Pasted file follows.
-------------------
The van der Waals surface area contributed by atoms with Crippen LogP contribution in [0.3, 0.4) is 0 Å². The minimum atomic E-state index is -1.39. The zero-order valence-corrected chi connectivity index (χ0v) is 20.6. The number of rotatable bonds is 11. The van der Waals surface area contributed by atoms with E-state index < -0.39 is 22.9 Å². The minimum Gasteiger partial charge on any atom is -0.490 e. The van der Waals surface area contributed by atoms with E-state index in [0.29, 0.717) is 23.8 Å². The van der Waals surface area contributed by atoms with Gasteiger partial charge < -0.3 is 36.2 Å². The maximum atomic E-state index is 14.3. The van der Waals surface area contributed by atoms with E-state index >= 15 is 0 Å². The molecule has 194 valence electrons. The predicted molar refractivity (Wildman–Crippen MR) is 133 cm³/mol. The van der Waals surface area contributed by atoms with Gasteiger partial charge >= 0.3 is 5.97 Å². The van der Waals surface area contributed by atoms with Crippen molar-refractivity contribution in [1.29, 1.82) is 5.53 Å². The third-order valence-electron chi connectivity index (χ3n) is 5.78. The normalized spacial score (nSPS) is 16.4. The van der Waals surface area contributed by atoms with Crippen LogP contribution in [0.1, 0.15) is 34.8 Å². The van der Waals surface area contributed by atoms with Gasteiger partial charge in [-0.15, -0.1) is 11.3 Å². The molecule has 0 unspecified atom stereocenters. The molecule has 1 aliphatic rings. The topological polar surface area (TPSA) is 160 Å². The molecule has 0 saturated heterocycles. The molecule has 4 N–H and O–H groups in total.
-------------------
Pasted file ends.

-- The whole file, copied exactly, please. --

The van der Waals surface area contributed by atoms with Crippen LogP contribution in [0.3, 0.4) is 0 Å². The minimum atomic E-state index is -1.39. The zero-order valence-corrected chi connectivity index (χ0v) is 20.6. The number of rotatable bonds is 11. The van der Waals surface area contributed by atoms with E-state index < -0.39 is 22.9 Å². The minimum Gasteiger partial charge on any atom is -0.490 e. The van der Waals surface area contributed by atoms with E-state index in [0.29, 0.717) is 23.8 Å². The van der Waals surface area contributed by atoms with Gasteiger partial charge < -0.3 is 36.2 Å². The maximum atomic E-state index is 14.3. The van der Waals surface area contributed by atoms with E-state index >= 15 is 0 Å². The molecule has 194 valence electrons. The predicted molar refractivity (Wildman–Crippen MR) is 133 cm³/mol. The van der Waals surface area contributed by atoms with Gasteiger partial charge >= 0.3 is 5.97 Å². The van der Waals surface area contributed by atoms with Crippen molar-refractivity contribution in [1.29, 1.82) is 5.53 Å². The third-order valence-electron chi connectivity index (χ3n) is 5.78. The normalized spacial score (nSPS) is 16.4. The van der Waals surface area contributed by atoms with Crippen LogP contribution in [0.1, 0.15) is 34.8 Å². The van der Waals surface area contributed by atoms with Gasteiger partial charge in [-0.15, -0.1) is 11.3 Å². The molecule has 0 unspecified atom stereocenters. The molecule has 1 aliphatic rings. The topological polar surface area (TPSA) is 160 Å². The molecule has 0 saturated heterocycles. The molecule has 4 N–H and O–H groups in total.